4:20 p.m. update: A heavy band of snow is pushing through the metro region, producing a quick coating and even some slick spots. The snow band is narrow and shouldn’t last more than about an hour. Behind it, just scattered snow showers and flurries are expected with little additional accumulation.

2:40 p.m. update: A few patchy flurries are around the immediate D.C. area, but steadier snows are to the northwest from around Martinsburg to Hagerstown and especially into Pennsylvania. This activity is pushing east meaning the steadiest snow late this afternoon and evening will probably tend to be from western Loudoun County into northern Maryland (Frederick, Carroll and Baltimore counties) where a dusting to a quick inch could fall. In the immediate D.C. area, we still expect more scattered activity with perhaps a brief dusting (per forecast below). Temperatures are generally above freezing inside the Beltway (mid-30s) with near freezing temperatures north and west.

Moving beyond today, obviously lots of interest in the forecast for Wednesday into Thursday. It’s a battle of the models with the European advertising a major winter storm, with the GFS showing the storm just clipping us before going out to sea. The Canadian model is a compromise solution.

Models snapshots

1) European model: Major winter storm

Significant storm. The European model shows heavy precipitation over the D.C. region overnight Wednesday into Thursday, but D.C. is near the line between snow and sleet. (StormVistaWxModels.com)

2. GFS model: Glancing blow

Glancing blow. GFS model at 7 a.m. Thursday morning shows just some light snow having fallen over the D.C. area (StormVistaWxModels.com)

3. Canadian model: Compromise between GFS and European

Compromise. Canadian model shows light to moderate snow over the D.C. region Wednesday night into Thursday (WeatherBell.com)

We slightly favor the European stormier scenario (as it has been consistent) but – even with that – pinning down specifics is difficult as the region will probably be close to the line between more of a snow event or more of a mixed precipitation event (snow to sleet to rain). As usual, colder north and west suburbs will probably have the best chance of more snow. CWG’s Wes Junker will provide a detailed update tomorrow. – Jason, CWG

Today’s Daily Digit

A somewhat subjective rating of the day’s weather, on a scale of 0 to 10.

Snow showers or flurries may add life to an otherwise gray and wintry chill that won’t seem to go away.

Express Forecast

Today: Mostly cloudy, chance of snow showers. Highs: Mid-to-upper 30s.

Tonight: Chance of snow showers. Lows: 20s.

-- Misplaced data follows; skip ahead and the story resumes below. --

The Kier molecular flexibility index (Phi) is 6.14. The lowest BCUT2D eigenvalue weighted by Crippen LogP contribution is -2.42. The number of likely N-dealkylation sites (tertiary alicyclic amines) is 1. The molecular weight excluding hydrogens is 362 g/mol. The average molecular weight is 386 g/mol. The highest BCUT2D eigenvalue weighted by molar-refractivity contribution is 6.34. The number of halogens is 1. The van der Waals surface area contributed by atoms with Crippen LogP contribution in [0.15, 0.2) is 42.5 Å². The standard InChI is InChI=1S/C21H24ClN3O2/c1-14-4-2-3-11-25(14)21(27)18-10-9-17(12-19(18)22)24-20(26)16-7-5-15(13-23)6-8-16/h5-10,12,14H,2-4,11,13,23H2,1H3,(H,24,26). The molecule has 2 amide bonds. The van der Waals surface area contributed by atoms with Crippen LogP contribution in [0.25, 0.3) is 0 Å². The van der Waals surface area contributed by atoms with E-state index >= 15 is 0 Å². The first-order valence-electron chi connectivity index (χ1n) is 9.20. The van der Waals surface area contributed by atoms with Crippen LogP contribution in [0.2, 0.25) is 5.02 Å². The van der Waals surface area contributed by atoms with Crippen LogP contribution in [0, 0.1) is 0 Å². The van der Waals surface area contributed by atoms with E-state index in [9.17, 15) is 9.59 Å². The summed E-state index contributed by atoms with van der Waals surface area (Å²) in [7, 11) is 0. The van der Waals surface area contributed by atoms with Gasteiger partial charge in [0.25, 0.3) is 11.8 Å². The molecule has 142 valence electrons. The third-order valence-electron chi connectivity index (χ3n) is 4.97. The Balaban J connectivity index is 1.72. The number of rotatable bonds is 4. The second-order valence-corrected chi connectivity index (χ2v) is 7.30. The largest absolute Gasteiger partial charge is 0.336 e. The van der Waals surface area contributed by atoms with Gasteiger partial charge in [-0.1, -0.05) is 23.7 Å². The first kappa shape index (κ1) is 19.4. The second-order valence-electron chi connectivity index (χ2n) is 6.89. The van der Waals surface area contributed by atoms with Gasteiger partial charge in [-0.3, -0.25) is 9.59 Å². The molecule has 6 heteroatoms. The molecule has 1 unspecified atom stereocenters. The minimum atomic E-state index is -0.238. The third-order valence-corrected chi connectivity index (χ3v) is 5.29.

Tomorrow: Partly sunny and cold. Highs: Mid-30s.


Flurries and snow showers are about all we can manage in this active but progressive pattern, which tends to shove storms off the coast before they get a chance to get cranked up. That trend continues today into this evening as a weak disturbance moves by, maybe just strong enough to turn things briefly white. Another dose of arctic air arrives thereafter, keeping highs well below normal through midweek, when we may or may not see a more significant storm head our way.

Radar & lightning: Latest regional radar shows movement of precipitation and lightning strikes over past two hours. Refresh page to update. Click here or on image to enlarge. Or see radar bigger on our Weather Wall.

Today (Sunday): A decent chance of snow showers or flurries, perhaps mixed with raindrops, highlights an otherwise cloudy and cool day. Any accumulation should be minimal, but a dusting to half-inch or so is possible if some heavier snow showers develop during the mid-afternoon into evening. Most accumulation would be on grass and sidewalks, but a heavier burst could briefly whiten side streets and elevated surfaces. Highs only reach the mid-to-upper 30s with winds from the east-southeast near 5-10 mph. Confidence: Medium

Tonight: As low pressure passes by during the evening, we continue to see the possibility of enough snow showers to whiten the ground, maybe up to a half-inch or so if anything heavy develops. As usual, areas north and west of the District have the best chance at seeing stickage. Any snow showers end by around midnight, followed by partial clearing and lows in the 20s, as a chilly breeze blows from the northwest. Confidence: Medium

Keep reading for the forecast through midweek…

Tomorrow (Monday): Partly sunny skies don’t do much for our temperatures with another chilly one in store. Afternoon highs are held in check in the mid-30s, and winds are near 10 mph from the northwest. Confidence: High

Tomorrow night: Our persistent winter chill continues as temperatures steadily sink during the evening and overnight. Skies are partly to mostly starry, with crisp lows falling into the teens to low 20s. Confidence: High


Snow Potential Index

A daily assessment of the potential for at least ~1″ of snow in the next week, on a 0-10 scale.

5 (→) Any snow showers today likely fall short of an inch. Midweek storm chance a mystery for now

We’re looking at mostly a repeat performance for Tuesday, though even a few degrees colder than Monday. If high pressure can hold off clouds from a developing storm passing to our south, then partly to mostly sunny skies should prevail as highs stall near 30 to the low 30s. Can’t rule out an afternoon or evening flurry. Tuesday night, temperatures tumble to the teens area-wide. Confidence: Medium

Wednesday should see at least partly sunny skies as highs stay on the cold side of normal, maxing out in the 30s. Models differ as to whether a coastal storm will take shape to our south and send the potential for snow our way later in the day into Wednesday night and/or Thursday. We’ll watch it. Confidence: Low